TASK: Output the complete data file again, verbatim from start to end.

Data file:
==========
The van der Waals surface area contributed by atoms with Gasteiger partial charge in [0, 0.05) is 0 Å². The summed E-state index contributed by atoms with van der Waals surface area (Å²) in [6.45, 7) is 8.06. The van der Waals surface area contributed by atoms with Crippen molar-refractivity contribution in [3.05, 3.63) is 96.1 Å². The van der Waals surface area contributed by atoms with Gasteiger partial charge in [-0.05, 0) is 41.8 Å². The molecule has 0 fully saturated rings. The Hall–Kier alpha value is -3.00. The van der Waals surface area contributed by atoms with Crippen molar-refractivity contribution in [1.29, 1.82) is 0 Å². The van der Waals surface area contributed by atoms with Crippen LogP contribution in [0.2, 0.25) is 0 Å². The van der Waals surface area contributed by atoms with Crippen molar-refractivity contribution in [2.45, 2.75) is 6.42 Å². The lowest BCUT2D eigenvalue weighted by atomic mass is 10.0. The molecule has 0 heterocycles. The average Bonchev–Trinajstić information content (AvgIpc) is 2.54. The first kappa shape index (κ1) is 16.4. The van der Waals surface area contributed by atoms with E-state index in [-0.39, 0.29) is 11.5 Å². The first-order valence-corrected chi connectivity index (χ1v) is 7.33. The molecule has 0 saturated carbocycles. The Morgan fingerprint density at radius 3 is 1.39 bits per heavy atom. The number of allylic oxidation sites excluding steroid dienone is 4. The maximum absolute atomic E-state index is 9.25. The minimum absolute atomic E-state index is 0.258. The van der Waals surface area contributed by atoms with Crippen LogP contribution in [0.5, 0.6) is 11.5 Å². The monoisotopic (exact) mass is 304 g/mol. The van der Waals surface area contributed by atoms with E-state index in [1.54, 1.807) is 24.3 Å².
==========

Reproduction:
The van der Waals surface area contributed by atoms with Gasteiger partial charge in [0, 0.05) is 0 Å². The summed E-state index contributed by atoms with van der Waals surface area (Å²) in [6.45, 7) is 8.06. The van der Waals surface area contributed by atoms with Crippen molar-refractivity contribution in [3.05, 3.63) is 96.1 Å². The van der Waals surface area contributed by atoms with Gasteiger partial charge in [-0.05, 0) is 41.8 Å². The molecule has 0 fully saturated rings. The Hall–Kier alpha value is -3.00. The van der Waals surface area contributed by atoms with Crippen molar-refractivity contribution in [1.29, 1.82) is 0 Å². The van der Waals surface area contributed by atoms with Crippen LogP contribution in [0.2, 0.25) is 0 Å². The van der Waals surface area contributed by atoms with Crippen molar-refractivity contribution in [2.45, 2.75) is 6.42 Å². The lowest BCUT2D eigenvalue weighted by atomic mass is 10.0. The molecule has 0 heterocycles. The average Bonchev–Trinajstić information content (AvgIpc) is 2.54. The first kappa shape index (κ1) is 16.4. The van der Waals surface area contributed by atoms with E-state index in [-0.39, 0.29) is 11.5 Å². The first-order valence-corrected chi connectivity index (χ1v) is 7.33. The molecule has 0 saturated carbocycles. The Morgan fingerprint density at radius 3 is 1.39 bits per heavy atom. The number of allylic oxidation sites excluding steroid dienone is 4. The maximum absolute atomic E-state index is 9.25. The minimum absolute atomic E-state index is 0.258. The van der Waals surface area contributed by atoms with Crippen LogP contribution in [0.5, 0.6) is 11.5 Å². The monoisotopic (exact) mass is 304 g/mol. The van der Waals surface area contributed by atoms with E-state index in [1.54, 1.807) is 24.3 Å².